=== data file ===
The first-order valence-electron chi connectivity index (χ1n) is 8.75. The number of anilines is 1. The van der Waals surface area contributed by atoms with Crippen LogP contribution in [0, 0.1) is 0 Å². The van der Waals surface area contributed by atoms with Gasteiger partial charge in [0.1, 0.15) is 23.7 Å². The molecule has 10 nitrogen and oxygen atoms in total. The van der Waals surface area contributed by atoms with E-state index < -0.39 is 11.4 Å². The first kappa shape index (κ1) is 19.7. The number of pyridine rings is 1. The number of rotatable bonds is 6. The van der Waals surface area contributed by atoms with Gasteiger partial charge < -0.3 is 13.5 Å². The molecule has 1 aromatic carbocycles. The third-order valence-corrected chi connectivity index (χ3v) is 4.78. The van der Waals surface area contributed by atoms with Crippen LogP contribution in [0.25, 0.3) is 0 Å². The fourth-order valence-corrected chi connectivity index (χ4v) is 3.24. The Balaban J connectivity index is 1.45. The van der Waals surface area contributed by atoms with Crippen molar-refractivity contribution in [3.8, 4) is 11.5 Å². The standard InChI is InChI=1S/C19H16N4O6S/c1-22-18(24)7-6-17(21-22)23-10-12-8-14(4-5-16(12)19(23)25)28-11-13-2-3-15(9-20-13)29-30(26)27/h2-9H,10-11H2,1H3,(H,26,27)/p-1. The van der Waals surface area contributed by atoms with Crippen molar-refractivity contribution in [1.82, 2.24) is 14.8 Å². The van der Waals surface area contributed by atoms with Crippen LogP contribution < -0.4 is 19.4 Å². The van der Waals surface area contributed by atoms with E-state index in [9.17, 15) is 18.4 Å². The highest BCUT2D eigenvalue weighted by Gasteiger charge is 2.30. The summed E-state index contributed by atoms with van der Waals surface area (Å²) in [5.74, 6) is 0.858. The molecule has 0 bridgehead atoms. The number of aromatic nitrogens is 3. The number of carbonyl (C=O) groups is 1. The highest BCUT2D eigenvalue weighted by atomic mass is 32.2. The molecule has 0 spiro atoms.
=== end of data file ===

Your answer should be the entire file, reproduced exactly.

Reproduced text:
The first-order valence-electron chi connectivity index (χ1n) is 8.75. The number of anilines is 1. The van der Waals surface area contributed by atoms with Crippen LogP contribution in [0, 0.1) is 0 Å². The van der Waals surface area contributed by atoms with Gasteiger partial charge in [0.1, 0.15) is 23.7 Å². The molecule has 10 nitrogen and oxygen atoms in total. The van der Waals surface area contributed by atoms with E-state index < -0.39 is 11.4 Å². The first kappa shape index (κ1) is 19.7. The number of pyridine rings is 1. The number of rotatable bonds is 6. The van der Waals surface area contributed by atoms with Gasteiger partial charge < -0.3 is 13.5 Å². The molecule has 1 aromatic carbocycles. The third-order valence-corrected chi connectivity index (χ3v) is 4.78. The van der Waals surface area contributed by atoms with Crippen LogP contribution in [0.25, 0.3) is 0 Å². The fourth-order valence-corrected chi connectivity index (χ4v) is 3.24. The Balaban J connectivity index is 1.45. The van der Waals surface area contributed by atoms with Crippen molar-refractivity contribution in [3.8, 4) is 11.5 Å². The standard InChI is InChI=1S/C19H16N4O6S/c1-22-18(24)7-6-17(21-22)23-10-12-8-14(4-5-16(12)19(23)25)28-11-13-2-3-15(9-20-13)29-30(26)27/h2-9H,10-11H2,1H3,(H,26,27)/p-1. The van der Waals surface area contributed by atoms with Crippen molar-refractivity contribution in [1.82, 2.24) is 14.8 Å². The van der Waals surface area contributed by atoms with Crippen LogP contribution < -0.4 is 19.4 Å². The van der Waals surface area contributed by atoms with E-state index in [9.17, 15) is 18.4 Å². The highest BCUT2D eigenvalue weighted by Gasteiger charge is 2.30. The summed E-state index contributed by atoms with van der Waals surface area (Å²) in [5.74, 6) is 0.858. The molecule has 0 bridgehead atoms. The number of aromatic nitrogens is 3. The number of carbonyl (C=O) groups is 1. The highest BCUT2D eigenvalue weighted by atomic mass is 32.2. The molecule has 0 spiro atoms.